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market share to RC Cola and Virgin. Thus, always upgrade your product. Thus, you have to know how to be the best and beat the rest as they are always thinking of upgrading and improving. Upgrading is essential. Once a company gains competitive advantage, you can only sustain it through RELENTLESS CONTINUOUS IMPROVEMENT. You have to upgrade your product regularly to more sophisticated types. Any competitive advantages can be imitated. Example: RCA was an U.S. company that produced electronic home appliances and the first company in the world to produce T.V. they were forced out of the market by Japanese companies who have not only adapted the technology but have improved it so much that they have gained competitive advantage in producing home appliances and other technological goods. So much so that the RCA Company of U.S. has not only lost its worldwide dominance but no longer, exist in the international market. Japanese T.V. –Sony was the best; but now LG and Samsung have taken its market share. LG offers cheaper prices. Now every technology is similar, thus, pricing is important. Customers are also changing so Japanese companies should change the product strategy too. Samsung VCD players and DVD players cost only around BDT 6000; it is a very competitive market. You have to know how to improve your product. Example: Italian shoes have competitive advantage in footwear and it is the best. Chinese shoes cost USD 20 but the soul comes off two months later. Italian shoes are expensive but they are high quality and they have longevity. Italian also do latest designs. Brazilians imitated the Italian shoes; they were of high quality but the price was lower. Fashionable designs and latest ones they copied. So, they gained competitive advantage in the market. Italians are wrong thinking that they have a monopoly market. Indians are hard working. They have motivation that is why they have captured the market share. Therefore, you have to have the ambition to sustain the pressure and competition. Innovation also requires necessity and adversity. You have to sustain your competitive advantage through regularly upgrading your product. Overtaking of your product and thus your market share is natural thus; you need to upgrade your product regularly. If it becomes a quota free world, Bangladesh will face problems as Bangladesh will face problems, as they have to compete with countries such as China, Thailand, and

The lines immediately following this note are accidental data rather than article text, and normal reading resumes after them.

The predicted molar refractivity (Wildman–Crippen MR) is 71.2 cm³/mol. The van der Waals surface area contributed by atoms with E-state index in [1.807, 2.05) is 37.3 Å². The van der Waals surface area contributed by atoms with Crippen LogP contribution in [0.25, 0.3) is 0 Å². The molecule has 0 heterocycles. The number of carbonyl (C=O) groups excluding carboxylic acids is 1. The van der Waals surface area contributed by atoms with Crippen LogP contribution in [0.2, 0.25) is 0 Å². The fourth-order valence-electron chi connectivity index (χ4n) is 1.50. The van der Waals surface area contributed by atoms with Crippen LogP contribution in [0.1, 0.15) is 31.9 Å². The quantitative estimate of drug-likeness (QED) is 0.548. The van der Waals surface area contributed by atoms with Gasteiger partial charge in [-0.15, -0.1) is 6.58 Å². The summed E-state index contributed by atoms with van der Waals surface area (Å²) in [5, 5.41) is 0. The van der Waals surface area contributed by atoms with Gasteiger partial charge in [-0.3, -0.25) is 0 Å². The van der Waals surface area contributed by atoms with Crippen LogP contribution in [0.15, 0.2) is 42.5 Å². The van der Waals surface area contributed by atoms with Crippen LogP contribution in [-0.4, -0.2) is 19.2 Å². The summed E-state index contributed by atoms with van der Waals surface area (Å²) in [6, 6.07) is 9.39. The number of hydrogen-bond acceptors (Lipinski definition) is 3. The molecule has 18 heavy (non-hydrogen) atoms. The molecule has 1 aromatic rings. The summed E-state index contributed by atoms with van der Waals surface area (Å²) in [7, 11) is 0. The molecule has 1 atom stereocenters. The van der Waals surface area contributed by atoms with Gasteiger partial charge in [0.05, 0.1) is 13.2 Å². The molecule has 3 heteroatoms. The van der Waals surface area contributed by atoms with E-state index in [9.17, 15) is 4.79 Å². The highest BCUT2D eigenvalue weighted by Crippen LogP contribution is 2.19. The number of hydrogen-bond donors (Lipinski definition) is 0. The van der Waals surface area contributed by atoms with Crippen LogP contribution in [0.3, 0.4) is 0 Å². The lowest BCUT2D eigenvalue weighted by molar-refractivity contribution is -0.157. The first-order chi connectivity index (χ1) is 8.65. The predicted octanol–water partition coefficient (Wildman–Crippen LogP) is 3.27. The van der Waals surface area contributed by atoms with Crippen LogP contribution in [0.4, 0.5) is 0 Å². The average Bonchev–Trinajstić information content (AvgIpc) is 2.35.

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Indonesia and so on. Then international rules have to be followed thus, in Bangladesh factories will be moving to Gazipur. They will need to have clean kitchen, separate toilets and so on. International rules will have to be followed. Sustaining competitive advantage demands that the firm’s sources be constant and upgraded. Sources of raw materials need to be from a single supplier and be constant. They also need to be upgraded. Without, research and development you cannot modify your product. Upgrading is essential and is done through research and development department. In Bangladesh research and development is not done, as resources are not available and is relatively expensive. In international business, some countries do well, while others cannot regardless of how hard they try. They end up being frustrated. How come, the most successful firms are based in one particular nation? Example: Hyundai, Kia, Honda are all based in Korea but are not as internationally competitive when compared to Toyota based in Japan. Similarly, BMW, Poche, Mercedes based in Germany are also internationally competitive as luxury and high performance cars. Both Germany and Japan are internationally competitive in the automobile industry. Germany has competitive advantage because of demanding customers and roads in Germany. Example: Auto Bahn: You cannot drive below 150 Kmph or 110 mile/hour on this highway. The maximum speed limit on other roads is 80 miles/hour. Germany has very large and very smooth roads. Bangladeshi customers were very attracted to reconditioned cars but because of rising prices and changes in customers / consumers lifestyle, now people are buying brand new cars. Example: Swiss Chocolates may be bitter in taste but they are not only internationally competitive but enjoy a competitive advantage in chocolates. Japan also enjoys a competitive advantage in consumer electronics. i.e. Toshiba, JVC, Sony etc. U.S.A enjoys a competitive advantage in the hi-tech industry and computer technology IBM, Dell, Compaq, Gateway, Hewlett Packard and software. i.e. Microsoft and Oracle etc. this is because it needs a lot of research funds.